Understanding the 6Ms of Process Control
An Ishikawa or fishbone diagram is a tool commonly used to brainstorm potential causes as part of a problem-solving process. At the head of the fish is the problem, while each bone represents a category of contributing factors.
These categories are based on the 6Ms of process control, also called the 6Ms of production or problem-solving.
Here we break down the 6Ms, plus a technique we use at The Luminous Group for using this tool to go beyond root cause analysis to foster process excellence.
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What Are the 6Ms?
The 6Ms of process control are a framework for categorizing process inputs that could be causes of a quality problem. When variation exists in these process inputs, quality problems are more likely to occur. When the 6Ms of a process are stable as intended, quality issues can be prevented. The 6Ms are:
- Man (People)
- Mother Nature (Environment)
1. Man (People)
This category refers to variation in human behavior, whether it’s variation in worker behavior over time or different techniques used among multiple people. For example, two people using the same work method may perform a process differently if one is tired, works too fast, gets distracted or had different training.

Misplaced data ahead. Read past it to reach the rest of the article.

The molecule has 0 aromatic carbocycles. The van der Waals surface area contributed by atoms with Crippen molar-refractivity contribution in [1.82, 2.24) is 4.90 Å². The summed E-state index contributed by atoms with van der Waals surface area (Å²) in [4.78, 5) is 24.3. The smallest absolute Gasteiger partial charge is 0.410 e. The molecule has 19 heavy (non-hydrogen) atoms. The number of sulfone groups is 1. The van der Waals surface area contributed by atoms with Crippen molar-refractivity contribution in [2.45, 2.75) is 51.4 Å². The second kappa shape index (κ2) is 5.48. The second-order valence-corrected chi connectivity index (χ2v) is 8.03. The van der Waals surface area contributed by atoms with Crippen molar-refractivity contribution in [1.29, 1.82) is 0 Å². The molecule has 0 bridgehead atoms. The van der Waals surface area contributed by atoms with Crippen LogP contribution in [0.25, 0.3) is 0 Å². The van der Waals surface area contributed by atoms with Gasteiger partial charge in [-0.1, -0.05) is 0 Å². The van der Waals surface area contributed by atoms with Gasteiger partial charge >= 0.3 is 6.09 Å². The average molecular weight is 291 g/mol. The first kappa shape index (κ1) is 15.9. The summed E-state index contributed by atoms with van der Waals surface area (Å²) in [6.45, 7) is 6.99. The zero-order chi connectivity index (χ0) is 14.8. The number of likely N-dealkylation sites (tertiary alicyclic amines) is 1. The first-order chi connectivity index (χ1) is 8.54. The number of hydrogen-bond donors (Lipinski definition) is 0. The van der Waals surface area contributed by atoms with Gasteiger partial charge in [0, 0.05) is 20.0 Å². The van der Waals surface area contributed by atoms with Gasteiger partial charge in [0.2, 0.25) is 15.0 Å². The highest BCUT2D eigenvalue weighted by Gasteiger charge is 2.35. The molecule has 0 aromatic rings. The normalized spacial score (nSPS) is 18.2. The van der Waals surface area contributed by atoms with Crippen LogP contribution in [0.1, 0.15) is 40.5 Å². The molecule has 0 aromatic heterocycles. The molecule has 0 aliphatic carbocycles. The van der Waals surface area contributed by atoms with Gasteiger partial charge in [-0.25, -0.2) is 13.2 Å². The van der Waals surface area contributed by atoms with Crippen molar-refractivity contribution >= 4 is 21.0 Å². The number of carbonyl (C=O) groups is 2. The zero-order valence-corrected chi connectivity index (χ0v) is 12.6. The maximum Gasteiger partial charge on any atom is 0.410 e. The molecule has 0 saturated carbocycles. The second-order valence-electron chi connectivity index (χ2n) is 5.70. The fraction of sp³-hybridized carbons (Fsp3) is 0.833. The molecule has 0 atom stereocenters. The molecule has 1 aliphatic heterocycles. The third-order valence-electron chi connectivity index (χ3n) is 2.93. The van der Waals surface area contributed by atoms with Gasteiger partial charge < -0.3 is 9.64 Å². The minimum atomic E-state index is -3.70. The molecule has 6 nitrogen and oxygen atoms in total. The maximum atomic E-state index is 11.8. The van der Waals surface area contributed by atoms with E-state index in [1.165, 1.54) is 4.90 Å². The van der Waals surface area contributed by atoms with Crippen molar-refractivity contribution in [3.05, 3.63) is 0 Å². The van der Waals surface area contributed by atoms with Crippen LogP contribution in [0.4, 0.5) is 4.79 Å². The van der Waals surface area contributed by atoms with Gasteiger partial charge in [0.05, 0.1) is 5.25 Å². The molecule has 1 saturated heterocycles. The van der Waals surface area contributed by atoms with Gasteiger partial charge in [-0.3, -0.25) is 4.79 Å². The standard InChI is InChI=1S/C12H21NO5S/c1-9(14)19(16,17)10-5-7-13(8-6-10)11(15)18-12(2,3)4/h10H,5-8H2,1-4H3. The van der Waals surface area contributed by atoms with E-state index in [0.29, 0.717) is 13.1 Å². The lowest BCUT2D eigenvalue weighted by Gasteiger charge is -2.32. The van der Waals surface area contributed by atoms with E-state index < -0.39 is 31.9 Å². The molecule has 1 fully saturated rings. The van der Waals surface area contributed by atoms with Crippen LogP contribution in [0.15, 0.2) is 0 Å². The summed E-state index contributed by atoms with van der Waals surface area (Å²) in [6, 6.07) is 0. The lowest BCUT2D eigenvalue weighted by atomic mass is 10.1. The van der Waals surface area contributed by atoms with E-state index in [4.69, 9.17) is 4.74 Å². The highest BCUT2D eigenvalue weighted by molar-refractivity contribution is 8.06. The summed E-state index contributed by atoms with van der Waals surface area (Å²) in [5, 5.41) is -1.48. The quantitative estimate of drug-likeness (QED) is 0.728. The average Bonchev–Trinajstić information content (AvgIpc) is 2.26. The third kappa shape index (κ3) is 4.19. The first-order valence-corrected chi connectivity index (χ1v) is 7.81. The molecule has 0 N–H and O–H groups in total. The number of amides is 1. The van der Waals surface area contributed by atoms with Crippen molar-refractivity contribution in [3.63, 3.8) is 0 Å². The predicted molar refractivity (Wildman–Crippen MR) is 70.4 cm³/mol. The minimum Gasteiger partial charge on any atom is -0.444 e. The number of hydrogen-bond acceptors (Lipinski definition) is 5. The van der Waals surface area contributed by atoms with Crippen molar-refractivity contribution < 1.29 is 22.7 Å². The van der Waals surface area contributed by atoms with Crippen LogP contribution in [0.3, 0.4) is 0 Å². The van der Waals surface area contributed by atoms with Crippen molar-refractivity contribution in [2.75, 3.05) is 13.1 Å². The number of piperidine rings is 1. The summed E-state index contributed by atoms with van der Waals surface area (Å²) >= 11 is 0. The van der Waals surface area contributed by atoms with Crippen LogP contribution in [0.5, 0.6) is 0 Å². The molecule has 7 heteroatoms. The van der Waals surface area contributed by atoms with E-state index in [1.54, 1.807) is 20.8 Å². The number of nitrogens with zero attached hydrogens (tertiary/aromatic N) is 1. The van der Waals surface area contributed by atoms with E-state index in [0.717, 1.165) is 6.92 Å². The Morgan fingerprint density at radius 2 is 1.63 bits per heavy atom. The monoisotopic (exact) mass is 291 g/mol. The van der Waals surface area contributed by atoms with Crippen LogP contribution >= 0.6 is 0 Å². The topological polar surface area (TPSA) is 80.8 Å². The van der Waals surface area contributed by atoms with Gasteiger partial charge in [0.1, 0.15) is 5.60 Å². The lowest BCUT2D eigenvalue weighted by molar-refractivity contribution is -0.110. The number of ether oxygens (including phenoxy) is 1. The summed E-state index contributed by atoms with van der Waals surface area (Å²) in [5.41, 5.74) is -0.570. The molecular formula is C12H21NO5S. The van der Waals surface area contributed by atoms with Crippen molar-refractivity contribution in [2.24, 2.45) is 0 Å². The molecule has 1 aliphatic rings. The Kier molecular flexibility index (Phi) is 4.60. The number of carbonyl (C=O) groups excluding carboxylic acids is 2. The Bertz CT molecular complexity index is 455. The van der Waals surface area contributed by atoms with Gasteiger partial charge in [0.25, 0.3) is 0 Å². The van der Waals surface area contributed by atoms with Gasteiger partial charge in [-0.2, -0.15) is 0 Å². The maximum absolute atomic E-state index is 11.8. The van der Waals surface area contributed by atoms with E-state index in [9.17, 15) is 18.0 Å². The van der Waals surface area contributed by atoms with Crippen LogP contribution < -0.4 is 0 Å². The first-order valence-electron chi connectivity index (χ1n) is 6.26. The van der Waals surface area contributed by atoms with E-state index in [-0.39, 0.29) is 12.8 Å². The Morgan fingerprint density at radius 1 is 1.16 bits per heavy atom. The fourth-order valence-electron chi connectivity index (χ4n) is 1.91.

Machine refers to variation in equipment operation. For instance, perhaps due to normal wear and tear on a machine, it no longer drills a hole in a part where it should be.
Variation in methods themselves shouldn’t typically occur once you have the procedure documented. Variation in how operators perform methods would be categorized under People.
In some cases, methods can vary when different work instructions are used to create similar parts for different clients. This situation would warrant considering whether operators are using the right method or were provided with sufficient training to be competent.
4. Mother Nature (Environment)
Environmental conditions can affect equipment performance as well as the stability of raw materials, making it an important source of variation to consider when evaluating quality problems. For example, high temperatures in the work area can cause distortion in some parts. Polymer pellets are also a good example, where high or low humidity can impact the drying process.
While manufacturers expect raw materials to conform to requirements, supplier-related quality issues are common and should be evaluated during the problem-solving process. Material-related variation can happen, for example, if a product is labeled incorrectly, or if the incorrect parts or material were brought to the assembly line, or if the supplier has a known history of quality issues.
Variation in measurements includes how measurements are taken as well as the accuracy of measurement equipment. For instance, if a gauge isn’t in good condition, it might not provide the right value. This makes it difficult to spot non-conforming parts or even make conforming parts appear as suspect or scrap.